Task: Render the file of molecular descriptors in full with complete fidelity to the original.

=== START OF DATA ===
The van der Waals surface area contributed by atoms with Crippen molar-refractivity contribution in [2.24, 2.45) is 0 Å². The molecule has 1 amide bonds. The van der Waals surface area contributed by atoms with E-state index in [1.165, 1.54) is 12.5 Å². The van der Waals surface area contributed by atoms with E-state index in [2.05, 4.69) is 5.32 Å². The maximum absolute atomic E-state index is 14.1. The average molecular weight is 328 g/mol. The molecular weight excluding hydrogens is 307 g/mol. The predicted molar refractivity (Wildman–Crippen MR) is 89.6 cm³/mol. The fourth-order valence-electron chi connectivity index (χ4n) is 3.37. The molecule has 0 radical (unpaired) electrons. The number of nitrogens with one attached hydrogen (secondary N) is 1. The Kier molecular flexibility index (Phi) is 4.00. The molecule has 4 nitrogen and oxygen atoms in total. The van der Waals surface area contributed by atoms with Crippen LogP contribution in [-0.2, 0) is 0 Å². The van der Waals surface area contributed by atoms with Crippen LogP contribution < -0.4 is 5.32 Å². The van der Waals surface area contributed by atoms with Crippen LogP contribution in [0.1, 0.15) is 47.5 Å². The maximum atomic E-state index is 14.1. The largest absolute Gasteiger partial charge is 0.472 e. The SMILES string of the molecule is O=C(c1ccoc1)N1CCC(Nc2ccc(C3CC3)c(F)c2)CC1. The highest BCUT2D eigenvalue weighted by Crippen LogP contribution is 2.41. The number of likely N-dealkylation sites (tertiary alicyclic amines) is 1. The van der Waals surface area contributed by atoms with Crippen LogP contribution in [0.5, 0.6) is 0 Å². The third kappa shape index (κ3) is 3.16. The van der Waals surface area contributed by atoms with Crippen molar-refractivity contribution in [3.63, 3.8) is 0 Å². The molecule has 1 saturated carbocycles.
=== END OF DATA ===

The van der Waals surface area contributed by atoms with Crippen molar-refractivity contribution in [2.24, 2.45) is 0 Å². The molecule has 1 amide bonds. The van der Waals surface area contributed by atoms with E-state index in [1.165, 1.54) is 12.5 Å². The van der Waals surface area contributed by atoms with E-state index in [2.05, 4.69) is 5.32 Å². The maximum absolute atomic E-state index is 14.1. The average molecular weight is 328 g/mol. The molecular weight excluding hydrogens is 307 g/mol. The predicted molar refractivity (Wildman–Crippen MR) is 89.6 cm³/mol. The fourth-order valence-electron chi connectivity index (χ4n) is 3.37. The molecule has 0 radical (unpaired) electrons. The number of nitrogens with one attached hydrogen (secondary N) is 1. The Kier molecular flexibility index (Phi) is 4.00. The molecule has 4 nitrogen and oxygen atoms in total. The van der Waals surface area contributed by atoms with Crippen LogP contribution in [-0.2, 0) is 0 Å². The van der Waals surface area contributed by atoms with Crippen LogP contribution < -0.4 is 5.32 Å². The van der Waals surface area contributed by atoms with Crippen LogP contribution in [0.1, 0.15) is 47.5 Å². The maximum atomic E-state index is 14.1. The largest absolute Gasteiger partial charge is 0.472 e. The SMILES string of the molecule is O=C(c1ccoc1)N1CCC(Nc2ccc(C3CC3)c(F)c2)CC1. The highest BCUT2D eigenvalue weighted by Crippen LogP contribution is 2.41. The number of likely N-dealkylation sites (tertiary alicyclic amines) is 1. The van der Waals surface area contributed by atoms with Crippen LogP contribution in [0.5, 0.6) is 0 Å². The third kappa shape index (κ3) is 3.16. The van der Waals surface area contributed by atoms with Crippen molar-refractivity contribution in [3.63, 3.8) is 0 Å². The molecule has 1 saturated carbocycles.